Saturday was the day I ran out of excuses.
I had an errand to run in the vicinity, I had enough time. It wasn’t the perfect day for it, but favorable conditions never come.
I was going to rejoin the gym.
As a former gym rat (ex gym employee, ex fitness freak, ex road racer) I know this routine. That starting is hardest. That the people who are so intimidatingly muscled and fit and strong are commonly very nice, and when they do think of you, which is bloody rarely, they wish you well. (They themselves were beginners once, too.)
I have been both the fit one and the unfit newcomer, and I know both sides of this strange human dance.
But I felt intimidated and out of place just the same. It’s a been a long time since I ran 11 miles for fun, or trained with my friend who trains a local SWAT team, or stayed at the gym for 2 1/2 hours because I was having such a good time there.
I’m lucky, I come from a family of athletes (2 pros, one in hockey and one who played for the Steelers and went to Penn State on a scholarship), and I have the exercise crack gene. This means that once I get to a certain level of fitness and intensity of the workout, I pretty much get high as a kite, get a bolt of boundless energy that makes the rest of the day a breeze.
But on Sunday, I was just an awkward fat girl in jeans and a sweater, feeling like the new kid on the first day of school.
I walked to the desk, gave my free pass to the attendant, and waited on the next free salesperson to come give me the pitch. In a lovely coincidence, it was Dana, a friend from my former gym! Talk about being put at your ease!
I got the tour (sauna looks fabulous; I am a heat-seeking creature and dearly, dearly love saunas and steam rooms). Dana and I, who have six cats each, showed cell phone pics of our pets and smiled to each other, getting and liking each other.
So Monday I will be back at the gym. Shit and fuc, it has been a long time.
TEDx, unsurprisingly, was a watershed moment in my life. It’s because of TEDx that I ran out of excuses and had to own up to the fact that the life I always dreamed of is the one I wake up to, and the battle against my own ordinariness is well underway, waiting only for me to call the crew of my soul to the decks of my body and make this form I wear more fun to be in.
I have a new friend who dances ballroom. Back in the day, I taught East Coast swing and was learning foxtrot, waltz and cha cha. I took private lessons from a friend who was once a professionally ranked ballroom dancer, and together we could have cleared the floor anywhere.
I never stopped loving dance, but I stopped having time and breath and fitness for it, and just like dating and running and feeling beautiful and wearing clothes I liked and LIVING deeply and well, I put it on the shelf of things I could no longer enjoy, like a sick person puts life there, like a dying person puts life there.
In my 30s, hardly realizing what I was doing or how much I was giving up, I put half my life in the freezer. (The remaining half was a very good half though! My life is such that even just the half is quite satisfying.)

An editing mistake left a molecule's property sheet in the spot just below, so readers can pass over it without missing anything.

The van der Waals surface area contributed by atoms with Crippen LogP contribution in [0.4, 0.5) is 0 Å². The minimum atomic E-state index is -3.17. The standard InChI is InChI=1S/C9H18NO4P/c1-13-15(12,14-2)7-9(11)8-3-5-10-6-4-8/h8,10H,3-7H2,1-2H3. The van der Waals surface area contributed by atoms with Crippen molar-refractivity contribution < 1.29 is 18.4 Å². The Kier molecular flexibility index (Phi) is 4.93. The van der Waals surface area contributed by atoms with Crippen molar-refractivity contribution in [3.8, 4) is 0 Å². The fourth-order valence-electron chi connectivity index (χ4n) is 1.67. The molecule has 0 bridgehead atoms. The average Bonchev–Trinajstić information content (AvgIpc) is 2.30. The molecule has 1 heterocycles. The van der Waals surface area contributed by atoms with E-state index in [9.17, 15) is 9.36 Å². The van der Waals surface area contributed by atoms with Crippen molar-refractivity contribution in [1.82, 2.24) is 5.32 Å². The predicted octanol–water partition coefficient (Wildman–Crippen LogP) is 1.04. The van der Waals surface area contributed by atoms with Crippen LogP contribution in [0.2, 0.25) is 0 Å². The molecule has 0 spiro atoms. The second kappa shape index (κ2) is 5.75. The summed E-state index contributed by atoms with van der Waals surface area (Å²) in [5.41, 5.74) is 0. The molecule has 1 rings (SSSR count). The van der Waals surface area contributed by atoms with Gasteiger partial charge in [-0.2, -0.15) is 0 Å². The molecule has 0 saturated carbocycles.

But then I did TEDx. And I had a rush of realization that sometimes what we must choke down, force down and swallow whole, fighting all the way, is that sometimes things go wonderfully. That sometimes the biggest dreams happen, unavoidable as a flower opening when the time is right, and no one is harmed, and everyone is transformed, and afterward your mind is reeling at your own good fortune. And all your excuses for something being not quite as good as it was, they all fail.
Because sometimes the bad thing comes, and it overtakes you, but sometimes the good thing comes, and it too is not to be denied. Sometimes the good thing happens, too.
Lately I have been like a snake choking down an elephant of good fortune. I can barely fit it all in, barely comprehend it all, and yet eat it all I must. Poor me.
I find myself on the verge of graduation, with a transformed life. With the coolest job in town. And the coolest friends in town! And being asked to serve on the boards of the coolest organizations in town (oy). And my life spread out before me like a corn maze on a beautiful fall day, where every choice is right.
I have run out of excuses to hide from life anymore, which is what I had been doing. I am the one who did not go out to lunch with someone once because I liked him too much, and didn’t want to embarrass myself (or him) with the stuttering nerves I get sometimes, as an introvert with rather intense ideas and feelings. Yes, that was me. In retrospect it seems insane, though heaven knows It Seemed Like a Good Idea at the Time, to the person I was then, though her sorry logic just embarrasses me now.
I really don’t want to be her anymore. Scared to dance, scared to live, working so hard for the future that the present is lost in the shuffle. I’m like a woman who gained weight after a pregnancy and clings to the baby-fat excuse 11 years later. My life stopped being bad a long time ago.
This year, this summer, it kept me up at night with how good it was, and how amazing it could be if I took all the lost bits of it out of storage and decided to walk through all the houses of life, instead of hanging out in the library all day trying to convince myself I was having a good time, and had enough, and was OK being in the library all day and all night.
Dear sweet life, I have so much to figure out, but I am coming. Thank you for waiting.
I am coming.